2. a=subprocess.call([ "ls" , "-l" ],shell= False ) # If the shell parameter is false, then the command and parameters are given in the form of a list
  3. print(a)
  4. '''
  5. 0 At this time, only 0 is returned to indicate that the execution was successful
  6. '''

When the shell parameter is True:

  1. import subprocess
  2. print (subprocess.call( "ls -l" ,shell= True )) # The shell parameter is true, then the command and parameters are given in the form of strings
  3. '''
  4. total 8
  5. -rw-rw-r-- 1 tengjian tengjian 0 11月 5 09:32 a.txt
  6. -rw-rw-r-- 1 tengjian tengjian 0 11月 5 09:33 b.txt
  7. drwxrwxr-x 2 tengjian tengjian 4096 Nov 5 09:32 hahaha
  8. -rw-rw-r-- 1 tengjian tengjian 119 11月 5 10:22 python_shell.py
  9. 0
  10. '''

 

 

Of course, the same operation can be done for some shell commands without return values, as follows:
  1. import subprocess
  2. print (subprocess.call([ "touch" , "c.txt" ],shell= False )) # Returns 0 directly, indicating that the operation is successful
  3. print (subprocess.call([ "mkdir newdir1" ],shell= True )) # Returns 0 directly, indicating that the operation is successful
(2) subprocess.check_call(): The usage is similar to subprocess.call(), the difference is that when the return value is not 0, an exception is thrown directly, which will not be repeated here.

(3) subprocess.check_output(): The usage is similar to the above two methods, the difference is that if the return value is 0, the output result is directly returned, and if the return value is not 0, an exception is thrown directly. It should be noted that this method is only available in python3.x.

  1. import them
  2. import subprocess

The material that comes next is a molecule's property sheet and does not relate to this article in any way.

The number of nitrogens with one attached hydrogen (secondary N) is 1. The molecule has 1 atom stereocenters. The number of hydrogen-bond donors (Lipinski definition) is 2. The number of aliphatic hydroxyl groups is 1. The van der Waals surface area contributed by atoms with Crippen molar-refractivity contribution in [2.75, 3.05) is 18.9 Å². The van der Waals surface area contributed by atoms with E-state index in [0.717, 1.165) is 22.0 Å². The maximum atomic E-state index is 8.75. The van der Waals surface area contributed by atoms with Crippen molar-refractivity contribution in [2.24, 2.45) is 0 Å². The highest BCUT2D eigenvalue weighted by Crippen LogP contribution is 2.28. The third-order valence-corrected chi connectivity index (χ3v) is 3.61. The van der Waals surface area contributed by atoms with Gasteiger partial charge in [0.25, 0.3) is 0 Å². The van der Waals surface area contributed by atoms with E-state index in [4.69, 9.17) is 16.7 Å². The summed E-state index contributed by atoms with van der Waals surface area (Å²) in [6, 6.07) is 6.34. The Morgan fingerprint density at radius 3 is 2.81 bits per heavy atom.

3. a=subprocess.check_output(["ls","-l"],shell=False)
  4. print (a) # Instead of returning 0 directly, it directly returns the content of the execution result
  5. '''
  6. b'total 8\n-rw-rw-r-- 1 tengjian tengjian 0 11\xe6\x9c\x88 5 09:32 a.txt\n-rw-rw-r-- 1 tengjian tengjian 0 11\xe6\x9c\x88 5 09:33 b.txt\n-rw-rw-r-- 1 tengjian tengjian 0 11\xe6\x9c\x88 5 10:25 c.txt\ndrwxrwxr-x 2 tengjian tengjian 4096 11\xe6\x9c\x88 5 09:32 hahaha\n-rw-rw-r-- 1 tengjian tengjian 181 11\xe6\x9c\x88 5 10:33 python_shell.py\n'
  7. '''

Note: There are more functions of subprocess, such as Popen class

A Popen class is defined in the subprocess module, which can be used to create processes and perform complex interactions with them

 

Fourth, through the sh library

First install the sh library: pip install sh

Python is a great scripting language, but sometimes using the standard os and subprocess libraries can be a little tricky.

The sh library provides a nice alternative.

sh library: http://amoffat.github.io/sh/

Libraries allow users to call arbitrary programs like normal functions, which is useful for automating workflows and tasks.

Its general working mode is as follows:

sh.command_name("parameter one", "parameter two", "parameter three")

  1. import sh
  2. sh.pwd()
  3. sh.mkdir( new_folder )
  4. sh.touch( new_file.txt )
  5. sh.whoami()
  6. sh.echo( This is great! )
  1. sh.ls( "-l" ) # Equivalent to ls -l
  2. print(sh.ls("-l"))
  3. sh.df( "-h" ) # Equivalent to df -h
  4. print(sh.df("-h"))
  5. # When there are multiple parameters, and the parameters can be assigned
  6. sh.du( "-h" , "-d 1" ) # Equivalent to du -h -d 1
  7. print(sh.du("-h","-d 1"))

 Note: The above may not have code hints when writing through sh.**, because there is no direct definition in the sh module like the above

These functions, such as pwd(), touch(), du(), etc., are implemented in other ways, so there is no intelligent sensitive prompt.